Goldman Sachs case calls for stronger financial regulation

10:04, April 21, 2010      

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The U.S. Securities and Exchange Commission on Friday charged Wall Street investment giant Goldman Sachs with "defrauding investors" over subprime mortgage securities, which were largely blamed for the worst financial crisis since the Great Depression.

Although the lawsuit needs further investigation, the case against the renowned global investment company has again sounded an alarm bell for financial regulation, which may stimulate U.S. authorities to speed up reforms of financial supervision mechanisms.

The Goldman Sachs case also brings back memories of a number of financial fraud cases since the outbreak of the global financial crisis, including one related to former Nasdaq chairman Bernard Madoff, whose greed led to the largest ever Ponzi scheme that stole billions of U.S. dollars from thousands of investors worldwide.

Financial fraud not only reflects the greed of human beings, but also the faults of supervision mechanisms.

The U.S. government has pursued a liberal economic policy of "less governmental intervention" since the 1980s.

Since the beginning of the 21st century, financial derivatives have developed rapidly both in variety and size while financial supervision has lagged behind, which led to the accumulation of risks and finally the outbreak of a serious financial crisis.

The Obama administration has pledged strong regulation on financial supervision and put forward a blueprint on financial regulation reforms.

The Goldman Sachs case has two prominent characteristics. Firs, it's against a leading player in the global financial market. Second, the SEC launched the lawsuit without any advance warning. Both indicate the U.S. authorities' determination to seek stronger regulation on the financial market.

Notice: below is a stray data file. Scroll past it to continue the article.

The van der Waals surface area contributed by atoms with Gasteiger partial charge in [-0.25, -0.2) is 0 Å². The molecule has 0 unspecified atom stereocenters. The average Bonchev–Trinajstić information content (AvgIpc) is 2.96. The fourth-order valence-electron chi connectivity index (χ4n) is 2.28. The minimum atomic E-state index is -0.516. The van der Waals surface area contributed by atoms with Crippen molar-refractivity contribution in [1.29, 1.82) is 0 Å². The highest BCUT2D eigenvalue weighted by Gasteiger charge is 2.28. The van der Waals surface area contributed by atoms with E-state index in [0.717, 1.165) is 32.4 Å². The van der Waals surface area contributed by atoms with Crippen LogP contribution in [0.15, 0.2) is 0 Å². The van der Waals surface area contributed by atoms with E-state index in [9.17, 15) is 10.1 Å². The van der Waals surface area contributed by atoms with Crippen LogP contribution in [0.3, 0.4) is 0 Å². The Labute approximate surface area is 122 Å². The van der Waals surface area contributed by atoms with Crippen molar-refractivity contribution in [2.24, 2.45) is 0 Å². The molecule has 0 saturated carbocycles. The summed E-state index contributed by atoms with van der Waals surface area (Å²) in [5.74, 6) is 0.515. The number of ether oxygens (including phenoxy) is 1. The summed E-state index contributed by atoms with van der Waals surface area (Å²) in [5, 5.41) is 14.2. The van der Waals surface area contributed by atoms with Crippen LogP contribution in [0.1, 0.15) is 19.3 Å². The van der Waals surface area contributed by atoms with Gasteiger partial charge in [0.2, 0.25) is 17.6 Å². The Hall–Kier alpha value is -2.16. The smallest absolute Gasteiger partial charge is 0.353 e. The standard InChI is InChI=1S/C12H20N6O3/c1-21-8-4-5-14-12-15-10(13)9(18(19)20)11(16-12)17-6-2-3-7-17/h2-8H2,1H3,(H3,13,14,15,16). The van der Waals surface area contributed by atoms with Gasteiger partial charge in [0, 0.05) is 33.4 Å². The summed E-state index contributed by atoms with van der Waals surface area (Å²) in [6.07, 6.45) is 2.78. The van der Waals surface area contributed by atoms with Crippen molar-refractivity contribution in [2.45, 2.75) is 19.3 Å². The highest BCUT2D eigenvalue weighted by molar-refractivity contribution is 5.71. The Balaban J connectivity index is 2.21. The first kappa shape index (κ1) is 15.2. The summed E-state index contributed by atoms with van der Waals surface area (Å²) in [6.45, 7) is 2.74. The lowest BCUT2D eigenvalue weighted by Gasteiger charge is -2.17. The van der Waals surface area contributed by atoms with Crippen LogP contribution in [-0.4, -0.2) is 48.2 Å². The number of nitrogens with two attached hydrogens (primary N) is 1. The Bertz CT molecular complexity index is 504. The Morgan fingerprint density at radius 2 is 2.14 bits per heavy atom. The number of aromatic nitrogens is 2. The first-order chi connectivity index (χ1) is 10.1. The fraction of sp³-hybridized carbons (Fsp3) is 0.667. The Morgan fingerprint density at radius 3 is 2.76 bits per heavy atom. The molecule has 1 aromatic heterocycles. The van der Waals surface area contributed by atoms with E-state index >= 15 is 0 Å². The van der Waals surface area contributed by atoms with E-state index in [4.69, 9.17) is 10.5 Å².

It is noteworthy that the Goldman Sachs case is by no means a one-off event. The SEC said it was launching a massive probe into the activities related to the financial crisis, which means a wider crackdown may be imposed upon more financial institutions.

The Wall Street Journal said if the lawsuit was backed by the court, the supervision of the banking sector would be promoted on a political level, which may make politicians and regulators focus their mind on some core conflicts plaguing the financial system.

Two weeks after the House of Representatives passed a sweeping financial reform bill, Goldman Sachs was singled out by regulators.

Although the White House denied the claim that the Obama administration was behind the SEC move, some analysts believe that the case may contribute to prospective approval of a reform bill by the Senate. Once such a bill was passed by the Congress, it would be the greatest reform of the U.S. financial system since Franklin Roosevelt's New Deal.

Individual financial fraud hurts individual investors while institutional fraud may disturb and even risk the collapse of the credit system. In the wake of the crisis, U.S. authorities intend to reinforce regulation, which not only aims to control risks, but also to safeguard credit system and the U.S. competitiveness.

The lawsuit involving Goldman Sachs may be quite complicated and controversial, and the disputes between market players represented by Goldman Sachs and regulators led by the SEC may escalate.

Among all the uncertainties, there is one thing for certain: the symbolic lawsuit will stir huge shock waves in the financial world and can potentially accelerate reform of U.S. fiancial regulations.

Source: Xinhua


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